If you’re leasing or financing your vehicle, this is a solid option. Gap insurance coverage handles the difference between what you owe for the lease or loan versus what your insurance company will pay out in the event your car is totaled. Typically, your insurance policy will pay out the actual cash value of your vehicle (which deducts for depreciation), but your loan will not factor this in. This coverage negates the possibility of going underwater on a loan.
Custom parts and equipment
This coverage protects customized parts, equipment, devices, accessories, or any non-standard add-ons you might have. While a standard policy might offer basic coverage for additional features, this protection may be relatively limited. If you have custom features on your vehicle, you might want to consider this policy. While custom coverage may vary among luxury car insurance companies, typical features include:
- Television equipment
- Wi-Fi access
- Navigation systems
- Special carpeting or insulation
Uninsured motorist property damage
Depending on your state and policy, you might already have uninsured motorist property damage coverage. If this isn't included in your policy, you should consider adding it. This coverage provides physical protection to your vehicle if the at-fault driver does not have insurance — or does not have enough insurance — to cover the damage to your vehicle. As a luxury vehicle is worth more than a standard car, there's a chance you could exhaust the other party’s coverage before your vehicle is repaired.
The price of luxury vehicles makes them expensive to buy and to insure. Let’s break down some simple and easy steps that could save you a lot of money on luxury car insurance.
Be smart with your claims
While your instinct may be to use your insurance to protect your high-end investment, consider the long-term financial consequences of filing a claim. Most car insurance companies will charge, i.e. rate, you for any at-fault accident for three years. When you’re deciding between filing a claim* or paying out-of-pocket, consider these steps.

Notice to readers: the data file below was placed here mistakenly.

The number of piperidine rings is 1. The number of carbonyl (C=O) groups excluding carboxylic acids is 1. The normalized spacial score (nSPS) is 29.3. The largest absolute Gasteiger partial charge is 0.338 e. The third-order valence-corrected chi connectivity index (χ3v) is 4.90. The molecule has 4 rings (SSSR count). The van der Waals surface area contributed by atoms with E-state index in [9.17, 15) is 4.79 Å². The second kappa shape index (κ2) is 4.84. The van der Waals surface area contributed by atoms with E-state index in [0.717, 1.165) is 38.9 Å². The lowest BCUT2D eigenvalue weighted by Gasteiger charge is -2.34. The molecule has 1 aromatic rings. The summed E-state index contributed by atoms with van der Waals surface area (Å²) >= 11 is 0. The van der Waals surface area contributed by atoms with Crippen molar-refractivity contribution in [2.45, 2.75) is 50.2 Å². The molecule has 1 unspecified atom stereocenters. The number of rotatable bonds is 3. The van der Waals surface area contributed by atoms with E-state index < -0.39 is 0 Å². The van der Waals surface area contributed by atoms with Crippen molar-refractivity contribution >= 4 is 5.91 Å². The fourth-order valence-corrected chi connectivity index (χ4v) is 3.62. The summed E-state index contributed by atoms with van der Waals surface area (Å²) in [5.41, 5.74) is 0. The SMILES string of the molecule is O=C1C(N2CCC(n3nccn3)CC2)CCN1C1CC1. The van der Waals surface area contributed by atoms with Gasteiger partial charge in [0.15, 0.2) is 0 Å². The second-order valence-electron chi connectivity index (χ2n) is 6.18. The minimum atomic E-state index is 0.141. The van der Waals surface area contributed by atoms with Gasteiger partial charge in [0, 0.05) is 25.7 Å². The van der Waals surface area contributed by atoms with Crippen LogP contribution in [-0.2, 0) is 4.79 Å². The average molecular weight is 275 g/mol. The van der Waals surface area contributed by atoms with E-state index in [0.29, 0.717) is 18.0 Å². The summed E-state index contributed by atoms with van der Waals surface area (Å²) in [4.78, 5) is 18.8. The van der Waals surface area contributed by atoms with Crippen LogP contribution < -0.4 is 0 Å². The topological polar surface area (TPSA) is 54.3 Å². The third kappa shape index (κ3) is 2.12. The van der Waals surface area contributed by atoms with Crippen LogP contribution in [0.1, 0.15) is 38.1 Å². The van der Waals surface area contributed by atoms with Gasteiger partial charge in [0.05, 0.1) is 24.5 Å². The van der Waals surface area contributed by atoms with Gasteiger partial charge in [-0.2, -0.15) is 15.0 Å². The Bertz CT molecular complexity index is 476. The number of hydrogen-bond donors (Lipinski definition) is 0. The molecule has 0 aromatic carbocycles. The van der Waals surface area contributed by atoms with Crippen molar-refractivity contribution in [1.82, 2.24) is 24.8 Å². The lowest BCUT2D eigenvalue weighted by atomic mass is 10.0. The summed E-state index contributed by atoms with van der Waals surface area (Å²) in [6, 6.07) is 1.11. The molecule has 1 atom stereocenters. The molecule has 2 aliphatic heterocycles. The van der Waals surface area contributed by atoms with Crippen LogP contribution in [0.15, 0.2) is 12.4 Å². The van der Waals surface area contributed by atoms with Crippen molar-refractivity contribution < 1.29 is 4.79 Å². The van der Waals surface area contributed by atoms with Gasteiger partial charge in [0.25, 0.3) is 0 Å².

- Get a cost estimate for the repairs at a local shop
- Use our State of Insurance analysis to see how much an at-fault accident would raise your insurance rates in your state. Because car insurance is regulated on the state level, it will be state-specific. Again, consider this value over a three-year period.
- Compare the rate increase plus your deductible to the out-of-pocket value. Choose the cheaper option.
*This primarily relates to damage you cause to your vehicle, such as collision claims. If you cause an accident and the other party does not want you to pay out-of-pocket, you’re out of options. Moreover, comprehensive or UMPD claims historically have less of a financial impact than collision claims. If your vehicle is stolen, vandalized, or hit by an uninsured driver, you shouldn’t expect as much of a financial penalty as you would with a collision claim.
While there are considerable differences from state to state regarding rate increases for at-fault claims, below is the U.S. national average. An at-fault accident will — over the three-year period — raise your rate by more than $1,700.
AVERAGE RATE INCREASE AFTER AT-FAULT CLAIM
|Increase at 6 months||Increase at 12 months||Increase at 3 Years|
Double-check for discounts
Although car insurance discounts are typically quite small, they can add up to cut down on your insurance bill. When looking for ways to save, consider the following discounts:
- Multi-policy discount
- Good driver discount
- Good student discount
- Paperless discount
- Payment by bank account
- Paid-in-full discount (paying your premium in one payment)
- Multi-vehicle discount
While it’s usually more expensive to insure a luxury vehicle than to cover a standard Honda Accord, don’t be complacent with what you pay your insurance company. Because your premium is a reflection of you and your vehicle, it’s often a good idea to shop around for new car insurance quotes every six months to see if you can find a better rate elsewhere. Compare over a hundred rates from insurance companies across the U.S. by entering your zip code below.
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About The Zebra
The Zebra is not an insurance company. We publish data-backed, expert-reviewed resources to help consumers make more informed insurance decisions.
- The Zebra’s insurance content is written and reviewed for accuracy by licensed insurance agents.
- The Zebra’s insurance content is not subject to review or alteration by insurance companies or partners.
- The Zebra’s editorial team operates independently of the company’s partnerships and commercialization interests, publishing unbiased information for consumer benefit.
- The auto insurance rates published on The Zebra’s pages are based on a comprehensive analysis of car insurance pricing data, evaluating more than 83 million insurance rates from across the United States.